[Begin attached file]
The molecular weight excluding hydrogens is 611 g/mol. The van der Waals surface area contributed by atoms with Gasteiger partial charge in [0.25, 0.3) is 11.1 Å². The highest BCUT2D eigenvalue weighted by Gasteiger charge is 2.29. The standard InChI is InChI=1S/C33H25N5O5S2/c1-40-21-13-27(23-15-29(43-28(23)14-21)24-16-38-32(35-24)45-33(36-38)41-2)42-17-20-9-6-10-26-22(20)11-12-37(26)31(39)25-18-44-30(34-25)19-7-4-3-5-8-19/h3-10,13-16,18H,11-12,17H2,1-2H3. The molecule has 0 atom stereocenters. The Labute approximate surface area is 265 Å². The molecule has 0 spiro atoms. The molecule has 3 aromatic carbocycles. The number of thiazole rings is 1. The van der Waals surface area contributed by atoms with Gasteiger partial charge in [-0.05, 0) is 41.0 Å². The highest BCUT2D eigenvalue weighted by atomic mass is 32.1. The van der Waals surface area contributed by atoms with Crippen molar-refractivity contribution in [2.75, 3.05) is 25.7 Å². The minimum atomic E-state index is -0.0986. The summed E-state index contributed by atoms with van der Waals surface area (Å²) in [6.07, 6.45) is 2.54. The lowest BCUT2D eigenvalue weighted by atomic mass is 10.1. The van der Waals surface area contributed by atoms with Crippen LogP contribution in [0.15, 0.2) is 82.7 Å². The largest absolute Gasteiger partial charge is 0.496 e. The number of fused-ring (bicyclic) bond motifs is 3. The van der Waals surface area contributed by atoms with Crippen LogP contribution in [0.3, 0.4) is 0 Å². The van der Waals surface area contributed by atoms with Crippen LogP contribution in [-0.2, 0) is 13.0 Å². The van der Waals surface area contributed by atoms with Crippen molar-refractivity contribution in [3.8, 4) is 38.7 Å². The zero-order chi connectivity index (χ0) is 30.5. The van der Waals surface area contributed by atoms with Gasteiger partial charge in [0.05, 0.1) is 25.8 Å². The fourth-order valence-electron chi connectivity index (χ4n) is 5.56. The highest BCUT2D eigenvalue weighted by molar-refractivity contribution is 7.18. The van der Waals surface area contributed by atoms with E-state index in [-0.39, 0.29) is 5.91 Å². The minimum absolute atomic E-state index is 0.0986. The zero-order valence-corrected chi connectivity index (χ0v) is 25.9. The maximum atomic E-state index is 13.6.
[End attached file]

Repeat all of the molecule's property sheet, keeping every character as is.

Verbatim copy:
The molecular weight excluding hydrogens is 611 g/mol. The van der Waals surface area contributed by atoms with Gasteiger partial charge in [0.25, 0.3) is 11.1 Å². The highest BCUT2D eigenvalue weighted by Gasteiger charge is 2.29. The standard InChI is InChI=1S/C33H25N5O5S2/c1-40-21-13-27(23-15-29(43-28(23)14-21)24-16-38-32(35-24)45-33(36-38)41-2)42-17-20-9-6-10-26-22(20)11-12-37(26)31(39)25-18-44-30(34-25)19-7-4-3-5-8-19/h3-10,13-16,18H,11-12,17H2,1-2H3. The molecule has 0 atom stereocenters. The Labute approximate surface area is 265 Å². The molecule has 0 spiro atoms. The molecule has 3 aromatic carbocycles. The number of thiazole rings is 1. The van der Waals surface area contributed by atoms with Gasteiger partial charge in [-0.05, 0) is 41.0 Å². The highest BCUT2D eigenvalue weighted by atomic mass is 32.1. The van der Waals surface area contributed by atoms with Crippen molar-refractivity contribution in [2.75, 3.05) is 25.7 Å². The minimum atomic E-state index is -0.0986. The summed E-state index contributed by atoms with van der Waals surface area (Å²) in [6.07, 6.45) is 2.54. The lowest BCUT2D eigenvalue weighted by atomic mass is 10.1. The van der Waals surface area contributed by atoms with Crippen LogP contribution in [0.15, 0.2) is 82.7 Å². The largest absolute Gasteiger partial charge is 0.496 e. The number of fused-ring (bicyclic) bond motifs is 3. The van der Waals surface area contributed by atoms with Crippen LogP contribution in [0.3, 0.4) is 0 Å². The van der Waals surface area contributed by atoms with Crippen LogP contribution in [-0.2, 0) is 13.0 Å². The van der Waals surface area contributed by atoms with Crippen molar-refractivity contribution in [3.8, 4) is 38.7 Å². The zero-order chi connectivity index (χ0) is 30.5. The van der Waals surface area contributed by atoms with Gasteiger partial charge in [0.05, 0.1) is 25.8 Å². The fourth-order valence-electron chi connectivity index (χ4n) is 5.56. The highest BCUT2D eigenvalue weighted by molar-refractivity contribution is 7.18. The van der Waals surface area contributed by atoms with E-state index in [-0.39, 0.29) is 5.91 Å². The minimum absolute atomic E-state index is 0.0986. The zero-order valence-corrected chi connectivity index (χ0v) is 25.9. The maximum atomic E-state index is 13.6.